I downloaded Arduino Projects for Amateur Radio by Dr. Jack Purdum, W8TEE, and Dennis Kidder, W6DQ a few months ago. It’s a really good book with some actually useful projects in it. If you’re new to Arduino, I might suggest starting with Simon Monk’s Programming Arduino: Getting Started with Sketches, but if you’ve got the basics down, the Purdum and Kidder book is great. One of the projects detailed in the book is a direct digital synthesizer VFO controlled by an Arduino and tuned with a rotary encoder. I thought this was an interesting project, but was unsure how to actually use it.
Imagine my delight when the March issue of QST came out and featured an article on building a complete QRP CW radio by Purdum, Kidder, and Farrukh Zia, K2ZIA. The project uses the DDS VFO circuit from the book, and along with a forty-9er QRP transceiver kit. The article describes modifications to the transceiver kit to replace the fixed frequency crystal oscillator with the VFO. The authors have even created at PCB and basic parts kit for the VFO that you can order from Mr. Zia via PayPal.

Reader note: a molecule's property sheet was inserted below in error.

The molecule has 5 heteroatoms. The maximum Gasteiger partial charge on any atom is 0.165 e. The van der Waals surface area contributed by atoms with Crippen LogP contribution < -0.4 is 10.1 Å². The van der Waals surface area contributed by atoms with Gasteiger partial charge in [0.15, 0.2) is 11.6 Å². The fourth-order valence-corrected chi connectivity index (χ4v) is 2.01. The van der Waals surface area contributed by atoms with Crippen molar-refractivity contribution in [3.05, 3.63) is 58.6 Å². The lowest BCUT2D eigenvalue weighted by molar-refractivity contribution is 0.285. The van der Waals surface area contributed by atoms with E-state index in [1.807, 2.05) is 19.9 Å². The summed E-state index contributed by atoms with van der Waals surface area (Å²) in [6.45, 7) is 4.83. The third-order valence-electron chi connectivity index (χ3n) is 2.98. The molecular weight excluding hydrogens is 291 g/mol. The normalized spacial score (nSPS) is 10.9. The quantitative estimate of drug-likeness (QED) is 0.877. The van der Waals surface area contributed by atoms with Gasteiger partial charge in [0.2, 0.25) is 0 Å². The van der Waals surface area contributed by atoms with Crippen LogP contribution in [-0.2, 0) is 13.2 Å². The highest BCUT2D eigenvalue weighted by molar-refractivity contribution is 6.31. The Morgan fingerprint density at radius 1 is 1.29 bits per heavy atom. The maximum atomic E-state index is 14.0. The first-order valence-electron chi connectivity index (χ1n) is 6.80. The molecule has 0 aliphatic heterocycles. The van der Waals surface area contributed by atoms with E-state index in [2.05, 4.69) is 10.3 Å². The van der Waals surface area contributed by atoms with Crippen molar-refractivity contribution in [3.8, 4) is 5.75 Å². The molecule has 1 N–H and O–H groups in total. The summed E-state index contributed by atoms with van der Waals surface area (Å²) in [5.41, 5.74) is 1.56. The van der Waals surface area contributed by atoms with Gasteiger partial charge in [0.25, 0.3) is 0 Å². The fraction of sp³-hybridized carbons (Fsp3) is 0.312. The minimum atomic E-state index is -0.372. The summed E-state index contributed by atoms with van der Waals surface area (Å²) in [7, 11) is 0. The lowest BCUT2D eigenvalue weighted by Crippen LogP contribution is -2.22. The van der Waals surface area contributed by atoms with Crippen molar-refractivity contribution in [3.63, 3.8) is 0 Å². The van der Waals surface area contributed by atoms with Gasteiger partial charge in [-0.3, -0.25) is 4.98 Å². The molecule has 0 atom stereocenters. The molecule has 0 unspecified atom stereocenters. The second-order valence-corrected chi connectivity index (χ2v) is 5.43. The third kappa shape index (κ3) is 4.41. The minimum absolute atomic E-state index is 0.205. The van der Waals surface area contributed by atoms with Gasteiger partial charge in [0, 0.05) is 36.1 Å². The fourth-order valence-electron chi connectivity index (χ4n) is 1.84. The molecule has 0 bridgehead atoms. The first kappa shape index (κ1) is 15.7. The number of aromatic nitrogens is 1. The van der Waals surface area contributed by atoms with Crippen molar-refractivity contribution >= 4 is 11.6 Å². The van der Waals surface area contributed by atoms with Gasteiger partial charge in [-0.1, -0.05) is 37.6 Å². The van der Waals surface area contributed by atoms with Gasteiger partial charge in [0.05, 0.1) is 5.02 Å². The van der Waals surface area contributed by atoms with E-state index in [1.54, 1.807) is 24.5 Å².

I started collecting the various parts necessary: Arduino Nano, Forty-9er kit, AD9850 DDS, rotary encoders, and the VFO PCB/parts kit. I also had to collect a few odds and ends for the Forty-9er modifications: 22μH inductor, 150pf capacitor, Zener diode, and some header pins. I had everything I needed to put the modified transceiver kit together over the weekend. So far everything has gone to plan. Once the VFO kit arrives, I’ll get to work putting the rest of the rig together. I’m anxious and a little nervous to see if it works.
I set a goal this year to activate at least one National Park for the ARRL National Parks On The Air with QRP CW. I’m hopeful that this project will enable me to meet that goal.